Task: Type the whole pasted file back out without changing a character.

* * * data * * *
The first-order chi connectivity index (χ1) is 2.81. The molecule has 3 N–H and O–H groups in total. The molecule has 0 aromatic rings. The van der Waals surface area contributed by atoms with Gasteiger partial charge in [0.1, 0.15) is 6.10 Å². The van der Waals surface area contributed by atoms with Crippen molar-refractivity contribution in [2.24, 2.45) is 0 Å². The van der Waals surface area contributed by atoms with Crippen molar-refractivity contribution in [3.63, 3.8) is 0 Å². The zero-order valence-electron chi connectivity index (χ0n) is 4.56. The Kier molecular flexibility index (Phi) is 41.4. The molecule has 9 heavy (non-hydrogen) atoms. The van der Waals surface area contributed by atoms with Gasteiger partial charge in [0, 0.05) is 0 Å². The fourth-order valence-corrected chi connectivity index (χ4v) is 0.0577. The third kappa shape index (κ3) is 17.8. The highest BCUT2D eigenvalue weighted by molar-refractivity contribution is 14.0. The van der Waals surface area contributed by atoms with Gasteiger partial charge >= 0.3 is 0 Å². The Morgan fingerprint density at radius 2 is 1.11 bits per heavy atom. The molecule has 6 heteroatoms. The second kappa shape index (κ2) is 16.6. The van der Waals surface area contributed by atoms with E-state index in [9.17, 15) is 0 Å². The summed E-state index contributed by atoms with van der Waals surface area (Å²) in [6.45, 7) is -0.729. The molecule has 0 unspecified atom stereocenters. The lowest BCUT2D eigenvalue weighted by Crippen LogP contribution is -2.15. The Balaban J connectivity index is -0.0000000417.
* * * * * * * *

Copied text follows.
The first-order chi connectivity index (χ1) is 2.81. The molecule has 3 N–H and O–H groups in total. The molecule has 0 aromatic rings. The van der Waals surface area contributed by atoms with Gasteiger partial charge in [0.1, 0.15) is 6.10 Å². The van der Waals surface area contributed by atoms with Crippen molar-refractivity contribution in [2.24, 2.45) is 0 Å². The van der Waals surface area contributed by atoms with Crippen molar-refractivity contribution in [3.63, 3.8) is 0 Å². The zero-order valence-electron chi connectivity index (χ0n) is 4.56. The Kier molecular flexibility index (Phi) is 41.4. The molecule has 9 heavy (non-hydrogen) atoms. The van der Waals surface area contributed by atoms with Gasteiger partial charge in [0, 0.05) is 0 Å². The fourth-order valence-corrected chi connectivity index (χ4v) is 0.0577. The third kappa shape index (κ3) is 17.8. The highest BCUT2D eigenvalue weighted by molar-refractivity contribution is 14.0. The van der Waals surface area contributed by atoms with Gasteiger partial charge >= 0.3 is 0 Å². The Morgan fingerprint density at radius 2 is 1.11 bits per heavy atom. The molecule has 6 heteroatoms. The second kappa shape index (κ2) is 16.6. The van der Waals surface area contributed by atoms with E-state index in [9.17, 15) is 0 Å². The summed E-state index contributed by atoms with van der Waals surface area (Å²) in [6.45, 7) is -0.729. The molecule has 0 unspecified atom stereocenters. The lowest BCUT2D eigenvalue weighted by Crippen LogP contribution is -2.15. The Balaban J connectivity index is -0.0000000417.